Which Player Has Struggled the Most Since Big Ten Play Started?
The answer to this question will probably be different to every person you ask, because even if they provide you with the same player, it will be for an entirely different reason. There has not been a player on the Illini roster that has not struggled in conference play at one or more aspects of their game. Of the three Illini players that had not seen the physicality of the Big Ten, only Chester Frazier has stood out in comparison to the pre-conference schedule.

Jamar Smith has not only struggled defensively, but his extremely reliable jump shot has gone from being nearly automatic (37-for-65, or 56.9%) in non-conference play to just very good (6-for-18, or 33%) in conference play. Jamar Smith was welcomed into the Big Ten by Tom Izzo's Michigan State Spartans shadowing his every movement and not letting him get a free tenth of a second to get a shot off. As news comes out that Jamar does not like the nickname placed upon him, "The Microwave", in the notes presented to the media before every game, he has already been dubbed "shooter" by every defender in the Big Ten. Defenses know where Jamar is, and they do their best to not let him get open.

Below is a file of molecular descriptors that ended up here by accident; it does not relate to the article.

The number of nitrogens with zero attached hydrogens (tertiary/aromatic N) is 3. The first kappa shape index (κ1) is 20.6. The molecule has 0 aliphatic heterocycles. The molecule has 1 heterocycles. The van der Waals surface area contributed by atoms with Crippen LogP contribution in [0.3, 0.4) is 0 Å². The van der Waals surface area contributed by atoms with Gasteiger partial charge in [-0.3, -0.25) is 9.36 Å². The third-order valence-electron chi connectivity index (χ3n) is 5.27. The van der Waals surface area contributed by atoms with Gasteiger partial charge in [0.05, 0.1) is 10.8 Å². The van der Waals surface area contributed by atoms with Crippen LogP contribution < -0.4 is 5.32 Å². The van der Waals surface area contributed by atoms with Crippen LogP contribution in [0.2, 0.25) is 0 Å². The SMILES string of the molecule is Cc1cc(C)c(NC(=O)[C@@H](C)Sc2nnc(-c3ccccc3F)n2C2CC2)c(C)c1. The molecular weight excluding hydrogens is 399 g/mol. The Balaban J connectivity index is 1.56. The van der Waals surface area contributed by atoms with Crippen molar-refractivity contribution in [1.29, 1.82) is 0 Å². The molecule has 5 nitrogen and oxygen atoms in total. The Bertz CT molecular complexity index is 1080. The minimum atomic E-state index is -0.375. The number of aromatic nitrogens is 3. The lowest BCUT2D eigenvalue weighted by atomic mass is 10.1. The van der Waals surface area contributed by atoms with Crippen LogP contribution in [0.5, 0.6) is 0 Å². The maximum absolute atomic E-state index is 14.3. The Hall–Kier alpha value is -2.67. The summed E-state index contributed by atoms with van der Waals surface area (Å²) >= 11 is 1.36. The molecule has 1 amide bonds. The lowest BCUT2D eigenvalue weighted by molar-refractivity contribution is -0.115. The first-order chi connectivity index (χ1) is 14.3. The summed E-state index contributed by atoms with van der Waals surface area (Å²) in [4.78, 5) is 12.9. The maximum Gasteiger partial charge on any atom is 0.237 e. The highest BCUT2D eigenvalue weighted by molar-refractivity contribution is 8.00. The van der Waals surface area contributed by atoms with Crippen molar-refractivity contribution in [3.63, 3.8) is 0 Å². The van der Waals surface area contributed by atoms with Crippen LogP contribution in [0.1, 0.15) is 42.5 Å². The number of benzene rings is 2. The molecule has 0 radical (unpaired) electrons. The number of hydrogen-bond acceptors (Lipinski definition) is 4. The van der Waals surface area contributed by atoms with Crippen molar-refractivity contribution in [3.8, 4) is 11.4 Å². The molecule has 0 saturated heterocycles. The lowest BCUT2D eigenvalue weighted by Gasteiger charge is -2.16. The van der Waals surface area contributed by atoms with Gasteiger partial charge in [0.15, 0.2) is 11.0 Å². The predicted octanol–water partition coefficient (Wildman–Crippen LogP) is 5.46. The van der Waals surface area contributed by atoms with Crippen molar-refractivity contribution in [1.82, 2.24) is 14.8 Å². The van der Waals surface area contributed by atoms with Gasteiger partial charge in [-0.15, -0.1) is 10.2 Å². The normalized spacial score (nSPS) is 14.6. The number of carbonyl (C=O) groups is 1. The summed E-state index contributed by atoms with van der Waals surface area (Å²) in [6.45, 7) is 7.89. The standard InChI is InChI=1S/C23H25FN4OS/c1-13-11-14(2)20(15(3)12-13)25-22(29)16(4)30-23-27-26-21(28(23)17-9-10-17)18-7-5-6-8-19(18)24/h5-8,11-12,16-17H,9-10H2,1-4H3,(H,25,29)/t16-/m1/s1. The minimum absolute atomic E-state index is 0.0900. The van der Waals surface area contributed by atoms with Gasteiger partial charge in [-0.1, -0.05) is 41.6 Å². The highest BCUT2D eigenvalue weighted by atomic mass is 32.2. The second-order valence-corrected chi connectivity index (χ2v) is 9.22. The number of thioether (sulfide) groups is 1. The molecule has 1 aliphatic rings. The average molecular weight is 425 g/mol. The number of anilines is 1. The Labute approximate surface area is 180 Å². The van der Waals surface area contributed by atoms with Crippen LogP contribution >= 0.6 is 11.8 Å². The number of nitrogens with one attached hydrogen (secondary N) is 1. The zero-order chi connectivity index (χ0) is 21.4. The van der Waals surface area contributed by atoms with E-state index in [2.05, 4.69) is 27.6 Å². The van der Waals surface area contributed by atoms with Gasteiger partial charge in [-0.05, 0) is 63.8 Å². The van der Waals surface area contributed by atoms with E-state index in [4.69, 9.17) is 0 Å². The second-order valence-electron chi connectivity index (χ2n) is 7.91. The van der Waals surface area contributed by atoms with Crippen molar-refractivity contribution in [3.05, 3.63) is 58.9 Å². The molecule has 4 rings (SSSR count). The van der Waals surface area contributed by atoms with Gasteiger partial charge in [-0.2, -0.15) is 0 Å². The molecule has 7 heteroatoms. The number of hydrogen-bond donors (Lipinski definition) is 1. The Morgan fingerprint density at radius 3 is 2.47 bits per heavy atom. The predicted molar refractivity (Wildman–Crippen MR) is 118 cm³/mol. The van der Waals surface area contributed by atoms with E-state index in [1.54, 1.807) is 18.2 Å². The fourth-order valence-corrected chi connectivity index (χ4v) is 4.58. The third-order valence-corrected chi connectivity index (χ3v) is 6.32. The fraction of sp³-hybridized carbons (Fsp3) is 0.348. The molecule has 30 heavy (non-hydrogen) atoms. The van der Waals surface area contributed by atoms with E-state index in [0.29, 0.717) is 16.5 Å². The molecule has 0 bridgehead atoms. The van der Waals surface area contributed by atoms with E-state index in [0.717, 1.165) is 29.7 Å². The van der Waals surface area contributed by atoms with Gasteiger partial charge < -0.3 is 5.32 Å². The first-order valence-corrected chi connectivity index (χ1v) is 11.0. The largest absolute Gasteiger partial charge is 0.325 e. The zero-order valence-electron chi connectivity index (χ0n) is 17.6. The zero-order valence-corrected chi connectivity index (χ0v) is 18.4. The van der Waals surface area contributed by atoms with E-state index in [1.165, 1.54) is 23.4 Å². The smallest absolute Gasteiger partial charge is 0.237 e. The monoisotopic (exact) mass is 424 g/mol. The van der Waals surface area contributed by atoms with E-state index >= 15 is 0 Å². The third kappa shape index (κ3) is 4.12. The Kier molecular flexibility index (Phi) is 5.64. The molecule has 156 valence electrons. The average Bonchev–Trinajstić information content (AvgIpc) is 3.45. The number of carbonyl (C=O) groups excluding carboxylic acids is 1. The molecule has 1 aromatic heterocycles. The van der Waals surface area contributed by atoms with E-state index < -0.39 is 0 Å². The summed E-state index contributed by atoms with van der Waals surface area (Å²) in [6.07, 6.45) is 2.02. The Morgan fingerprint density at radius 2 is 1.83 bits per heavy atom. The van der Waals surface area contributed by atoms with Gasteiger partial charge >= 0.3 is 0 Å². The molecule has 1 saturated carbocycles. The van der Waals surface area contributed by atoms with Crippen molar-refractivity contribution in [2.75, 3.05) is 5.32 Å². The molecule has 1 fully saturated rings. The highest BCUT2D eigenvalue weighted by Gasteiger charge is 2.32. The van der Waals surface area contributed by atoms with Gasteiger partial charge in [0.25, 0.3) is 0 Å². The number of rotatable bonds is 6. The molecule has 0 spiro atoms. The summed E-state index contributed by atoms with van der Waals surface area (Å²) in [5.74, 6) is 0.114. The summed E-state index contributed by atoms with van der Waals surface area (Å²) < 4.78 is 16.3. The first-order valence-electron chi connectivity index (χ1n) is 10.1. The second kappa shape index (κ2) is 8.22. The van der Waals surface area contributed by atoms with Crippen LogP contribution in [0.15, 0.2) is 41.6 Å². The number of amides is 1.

No longer is Jamar instant offense off the bench for the Fighting Illini, and since he is not as good of a defender against the players he normally replaces when he enters the game (McBride or small forward Brian Randle), the Illini have struggled when he is on the court. When Jamar's shot is going in, his offensive abilities far outweigh the negatives he brings on defense, especially off the ball. But, since Big Ten play has started, Jamar has struggled offensively, and not surprisingly, with him on the court, the Illini are -14 in 76.23 minutes.

The other player really struggling in the Big Ten is Marcus Arnold. Before the Northwestern game, Marcus was Bruce Weber's first big man off the bench in almost every game this season. According to Weber, Marcus did not play in Evanston due to match up issues, but was it something more? Had Weber sensed that Marcus just was not getting it done on the court? Looking at the numbers presented above, it would be hard not to believe that it was a combination of the matchups and the struggles Marcus has had since Big Ten Conference play started kept him on the bench.